Brilliant article about U.S. hubris. Chalmers Johnson would be happy to know that someone is keeping up the good fight. Thank you Prof. Falk.
“What is dramatically ironic about the whole picture is that the United States is the number one advocate of international criminal justice for others, while holding itself self-righteously aloof from accountability on the main ground that the process might be tainted by politicized motivations! The U.S. Congress has even threatened that it would use military force to rescue any Americans that were somehow called to account by the International Criminal Court in The Hague, and has signed agreements with over 100 governments not to hand over American citizens to the ICC. And yet it is American criminal lawyers and human rights NGOs that have been most loudly applauding the outcome in the Taylor case, and without even a whimper of acknowledgement that there may be some issues relating to double standards.”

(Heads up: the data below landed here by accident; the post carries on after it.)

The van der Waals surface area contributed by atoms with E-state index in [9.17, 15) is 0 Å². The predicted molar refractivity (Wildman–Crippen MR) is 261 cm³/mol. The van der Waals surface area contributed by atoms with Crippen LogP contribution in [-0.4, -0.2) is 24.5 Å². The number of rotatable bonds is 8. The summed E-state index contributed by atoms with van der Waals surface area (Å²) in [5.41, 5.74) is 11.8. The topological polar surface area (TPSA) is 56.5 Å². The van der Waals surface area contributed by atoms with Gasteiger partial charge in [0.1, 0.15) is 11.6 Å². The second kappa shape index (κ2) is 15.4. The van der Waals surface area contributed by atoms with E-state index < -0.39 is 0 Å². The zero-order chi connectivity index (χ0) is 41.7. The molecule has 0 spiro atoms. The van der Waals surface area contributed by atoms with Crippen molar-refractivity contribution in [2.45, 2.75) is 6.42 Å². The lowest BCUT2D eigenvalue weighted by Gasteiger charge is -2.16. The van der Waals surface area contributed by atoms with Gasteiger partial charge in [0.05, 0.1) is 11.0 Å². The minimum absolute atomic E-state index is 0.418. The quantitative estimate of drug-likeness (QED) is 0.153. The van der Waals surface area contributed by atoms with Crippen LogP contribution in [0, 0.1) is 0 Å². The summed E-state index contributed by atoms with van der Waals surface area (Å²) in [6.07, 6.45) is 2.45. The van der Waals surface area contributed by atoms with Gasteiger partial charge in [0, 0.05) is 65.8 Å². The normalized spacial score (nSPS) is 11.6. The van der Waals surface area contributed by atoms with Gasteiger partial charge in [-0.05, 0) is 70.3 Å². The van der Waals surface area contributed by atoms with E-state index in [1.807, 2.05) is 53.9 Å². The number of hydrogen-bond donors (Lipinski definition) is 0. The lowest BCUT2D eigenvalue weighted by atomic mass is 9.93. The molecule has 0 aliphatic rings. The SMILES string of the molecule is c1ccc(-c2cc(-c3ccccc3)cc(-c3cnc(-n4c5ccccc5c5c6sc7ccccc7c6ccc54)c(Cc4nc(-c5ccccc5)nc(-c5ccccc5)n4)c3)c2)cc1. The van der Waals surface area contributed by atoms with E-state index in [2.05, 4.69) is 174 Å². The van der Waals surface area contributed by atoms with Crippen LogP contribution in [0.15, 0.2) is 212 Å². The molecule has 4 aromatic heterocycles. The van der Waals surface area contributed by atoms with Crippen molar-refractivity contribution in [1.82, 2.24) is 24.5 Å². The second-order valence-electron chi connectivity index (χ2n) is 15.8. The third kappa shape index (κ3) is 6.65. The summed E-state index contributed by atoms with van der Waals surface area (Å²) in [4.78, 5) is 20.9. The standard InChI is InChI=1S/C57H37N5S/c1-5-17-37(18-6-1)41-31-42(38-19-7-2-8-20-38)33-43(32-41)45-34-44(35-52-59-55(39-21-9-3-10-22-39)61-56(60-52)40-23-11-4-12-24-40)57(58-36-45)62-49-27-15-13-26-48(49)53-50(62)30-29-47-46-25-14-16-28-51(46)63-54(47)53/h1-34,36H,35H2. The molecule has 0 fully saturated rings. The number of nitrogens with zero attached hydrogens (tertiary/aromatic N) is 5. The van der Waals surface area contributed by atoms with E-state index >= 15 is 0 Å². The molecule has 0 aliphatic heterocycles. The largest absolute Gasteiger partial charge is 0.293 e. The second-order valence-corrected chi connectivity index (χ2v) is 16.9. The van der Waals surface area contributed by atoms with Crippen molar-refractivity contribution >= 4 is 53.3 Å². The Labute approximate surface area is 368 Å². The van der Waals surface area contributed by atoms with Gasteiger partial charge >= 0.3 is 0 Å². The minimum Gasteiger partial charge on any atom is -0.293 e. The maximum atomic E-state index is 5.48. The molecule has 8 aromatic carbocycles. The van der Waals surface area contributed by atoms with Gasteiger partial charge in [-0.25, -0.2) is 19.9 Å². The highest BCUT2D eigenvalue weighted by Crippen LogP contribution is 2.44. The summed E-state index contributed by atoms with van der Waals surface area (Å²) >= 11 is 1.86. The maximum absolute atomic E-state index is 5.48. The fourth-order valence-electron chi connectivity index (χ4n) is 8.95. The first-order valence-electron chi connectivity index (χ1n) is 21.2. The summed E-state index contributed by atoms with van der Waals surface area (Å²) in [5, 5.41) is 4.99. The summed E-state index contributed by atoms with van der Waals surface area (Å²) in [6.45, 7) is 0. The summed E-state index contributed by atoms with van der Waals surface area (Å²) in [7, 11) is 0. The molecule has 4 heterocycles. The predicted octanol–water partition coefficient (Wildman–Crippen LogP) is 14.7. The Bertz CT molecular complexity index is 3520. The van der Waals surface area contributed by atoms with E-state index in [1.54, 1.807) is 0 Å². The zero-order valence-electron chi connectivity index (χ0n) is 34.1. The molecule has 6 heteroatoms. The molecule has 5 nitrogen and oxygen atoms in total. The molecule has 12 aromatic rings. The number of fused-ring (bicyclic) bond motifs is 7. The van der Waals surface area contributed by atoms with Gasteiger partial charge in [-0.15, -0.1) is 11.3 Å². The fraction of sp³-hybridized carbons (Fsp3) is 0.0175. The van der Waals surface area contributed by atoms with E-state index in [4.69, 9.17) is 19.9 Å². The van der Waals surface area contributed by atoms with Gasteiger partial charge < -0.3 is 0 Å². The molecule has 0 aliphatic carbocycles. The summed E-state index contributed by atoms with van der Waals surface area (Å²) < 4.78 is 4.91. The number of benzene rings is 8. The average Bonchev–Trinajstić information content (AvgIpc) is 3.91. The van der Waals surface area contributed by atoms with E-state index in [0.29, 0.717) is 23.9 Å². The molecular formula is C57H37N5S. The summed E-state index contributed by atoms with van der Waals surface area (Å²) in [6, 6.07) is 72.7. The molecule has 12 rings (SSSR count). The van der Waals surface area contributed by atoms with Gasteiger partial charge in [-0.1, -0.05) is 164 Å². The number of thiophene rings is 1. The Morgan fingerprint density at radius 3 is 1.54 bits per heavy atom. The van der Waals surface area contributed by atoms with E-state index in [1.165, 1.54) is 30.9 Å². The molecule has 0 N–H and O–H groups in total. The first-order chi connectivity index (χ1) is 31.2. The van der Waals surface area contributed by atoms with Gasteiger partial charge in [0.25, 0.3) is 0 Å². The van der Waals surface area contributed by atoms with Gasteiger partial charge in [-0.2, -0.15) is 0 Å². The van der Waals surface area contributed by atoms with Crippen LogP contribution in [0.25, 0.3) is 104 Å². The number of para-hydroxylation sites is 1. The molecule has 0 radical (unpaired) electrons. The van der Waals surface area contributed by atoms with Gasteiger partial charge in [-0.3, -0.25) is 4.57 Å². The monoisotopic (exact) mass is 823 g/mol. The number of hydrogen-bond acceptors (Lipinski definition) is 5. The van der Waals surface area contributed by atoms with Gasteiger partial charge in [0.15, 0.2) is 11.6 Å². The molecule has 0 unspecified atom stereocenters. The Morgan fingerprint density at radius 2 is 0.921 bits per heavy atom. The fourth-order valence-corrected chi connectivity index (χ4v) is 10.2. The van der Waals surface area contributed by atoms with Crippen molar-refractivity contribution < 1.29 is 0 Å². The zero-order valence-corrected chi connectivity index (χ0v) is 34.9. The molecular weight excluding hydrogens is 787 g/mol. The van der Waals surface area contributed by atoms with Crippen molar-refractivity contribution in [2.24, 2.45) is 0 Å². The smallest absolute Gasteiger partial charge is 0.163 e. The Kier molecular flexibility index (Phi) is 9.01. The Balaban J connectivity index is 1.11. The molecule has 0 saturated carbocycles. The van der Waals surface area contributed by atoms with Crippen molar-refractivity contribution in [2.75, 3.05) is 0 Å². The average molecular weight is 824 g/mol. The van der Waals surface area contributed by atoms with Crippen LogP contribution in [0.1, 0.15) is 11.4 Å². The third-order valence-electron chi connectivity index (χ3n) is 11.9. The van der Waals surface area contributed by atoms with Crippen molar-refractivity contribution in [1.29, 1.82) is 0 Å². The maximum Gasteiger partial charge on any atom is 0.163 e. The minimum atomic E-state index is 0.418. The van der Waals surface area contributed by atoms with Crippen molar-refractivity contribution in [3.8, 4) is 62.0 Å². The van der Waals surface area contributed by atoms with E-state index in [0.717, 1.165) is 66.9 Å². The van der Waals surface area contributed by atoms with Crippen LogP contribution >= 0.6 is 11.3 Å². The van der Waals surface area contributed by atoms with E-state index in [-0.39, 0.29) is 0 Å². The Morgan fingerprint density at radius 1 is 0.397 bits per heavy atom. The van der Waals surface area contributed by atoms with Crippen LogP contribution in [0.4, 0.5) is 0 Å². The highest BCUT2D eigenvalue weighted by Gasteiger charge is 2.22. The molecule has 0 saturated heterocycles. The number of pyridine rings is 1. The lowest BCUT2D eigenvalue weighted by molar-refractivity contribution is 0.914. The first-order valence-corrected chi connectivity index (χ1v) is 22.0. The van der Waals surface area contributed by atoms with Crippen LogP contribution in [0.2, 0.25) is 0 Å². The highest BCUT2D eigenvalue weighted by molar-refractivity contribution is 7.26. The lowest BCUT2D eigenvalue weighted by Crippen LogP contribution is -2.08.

Originally posted on Global Justice in the 21st Century:
This post is a corrected and modified version of my earlier text with the same title; this version is published in AJE today, 1 May 2012
From all that we know Charles Taylor deserves to be held criminally accountable for his role in the atrocities committed in Sierra Leone during the period 1998-2002. Taylor was then President of Liberia, and did his best to encourage violent uprisings against the governments in neighboring countries so as to finance his own bloody schemes and extend his regional influence. It was in Sierra Leone that ‘blood diamonds,’ later more judiciously called ‘conflict diamonds’ were to be found in such abundance as to enter into the lucrative world trade, with many of these diamonds finding their way eventually onto the shelves of such signature jewelry stores as Cartier, Bulgari, and Harry Winston, and…
View original 1,841 more words